Still referring to FIGURE 11, a latch member 86, which is mounted in housing for sliding motion radially of bore 82, is adapted to extend into an annular, outwardly opening groove 88 on fitting 84 to releasably retain fitting 84 in bore 82 and thus prevent it from being separated from housing 80.
A pin 90, fixed to latch member 86, extends into a slot 92 which is formed on an L-shaped member 94. Member 94 is slidably supported in housing 80 for parallel movement with respect to latch member 86. A helically coiled spring 96 reacting against a wall of housing 80 biases member 94 to the right (as viewed from FIGURE 11) and to a position where the left-hand edge of slot 92 engages pin 90. The bias exerted by spring 96 is thus transmitted through the lost motion transmitting connection provided by member 94 and pin to urge latch member 86 to the right and to a position where the righthand end of member 86 projects into bore 82 as shown. Displacement of latch member 86 to the right is limited by engagement of member 94 with a cam 98.
When the crewman inserts fitting 84 into bore 82, the conical nose on fitting 84 cams latch member 86 out of the bore, allowing inward displacement of fitting 84 to a position where groove 88 aligns with the latch member. When this position is reached, the bias exerted by spring 96 urges latch member 86 into groove 88 to thereby releasably latch fitting 84 against displacement relative to housing 80. Cord 28 is thus secured to housing 80 so that it will be tensioned when relative motion is im arted to the man. A helically coiled spring 99 is partially compressed by engagement of the nose on fitting 84 to resiliently urge the upwardly facing side wall of groove 88 into engagement with latch member 86. Any play between latch member 86 and fitting 84 is thus taken up.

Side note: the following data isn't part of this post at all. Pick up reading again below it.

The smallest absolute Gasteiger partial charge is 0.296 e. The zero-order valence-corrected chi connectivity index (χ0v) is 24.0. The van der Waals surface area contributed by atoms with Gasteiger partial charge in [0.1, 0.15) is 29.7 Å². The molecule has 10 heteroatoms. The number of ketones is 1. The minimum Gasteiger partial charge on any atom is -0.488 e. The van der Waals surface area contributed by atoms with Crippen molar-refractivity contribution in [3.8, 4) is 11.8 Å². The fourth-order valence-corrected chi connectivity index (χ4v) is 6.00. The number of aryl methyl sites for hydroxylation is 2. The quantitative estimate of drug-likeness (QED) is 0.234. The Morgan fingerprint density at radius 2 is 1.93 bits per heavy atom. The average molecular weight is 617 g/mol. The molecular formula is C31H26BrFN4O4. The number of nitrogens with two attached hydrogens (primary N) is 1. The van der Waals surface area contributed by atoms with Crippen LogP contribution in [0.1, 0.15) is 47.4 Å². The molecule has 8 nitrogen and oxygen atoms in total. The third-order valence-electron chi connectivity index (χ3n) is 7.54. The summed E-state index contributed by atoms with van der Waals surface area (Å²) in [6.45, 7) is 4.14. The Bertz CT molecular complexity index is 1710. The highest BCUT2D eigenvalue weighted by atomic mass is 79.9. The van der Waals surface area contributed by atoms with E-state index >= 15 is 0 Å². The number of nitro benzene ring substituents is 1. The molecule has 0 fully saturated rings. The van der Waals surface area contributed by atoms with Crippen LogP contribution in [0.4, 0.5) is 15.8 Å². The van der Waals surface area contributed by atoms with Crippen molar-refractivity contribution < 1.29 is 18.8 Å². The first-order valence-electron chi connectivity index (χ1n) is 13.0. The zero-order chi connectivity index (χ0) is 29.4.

To facilitate a normal egress from the cockpit of aircraft 11, the man grips a handle portion 100 of latch member 86 and displaces member 86 to the left against the bias of spring 96 until the forward end of latch member 86 clears the periphery of fitting 84. Fitting 84 is thus released so that a slight pull aided by the bias of spring 99 removes it from bore 82. The limb restraint equipment on garment 10 is thus disconnected from the aircraft allowing the man to climb out of the cockpit after he has landed the aircraft.
With reference to FIGURES 8 and 11, a secondary control handle 102, which is pulled by the crewman when a crash-ditch mode of escape is desired, is connected to a suitable motion transmitting cable 104 which extends through an open ended slot 106 (see FIGURE 12). Slot 106 is formed between two parallel arms 108 and 109 on cam 98. The end of cable 104 at cam 98 terminates in a ball 110 which seats against arms 10 8 and 109.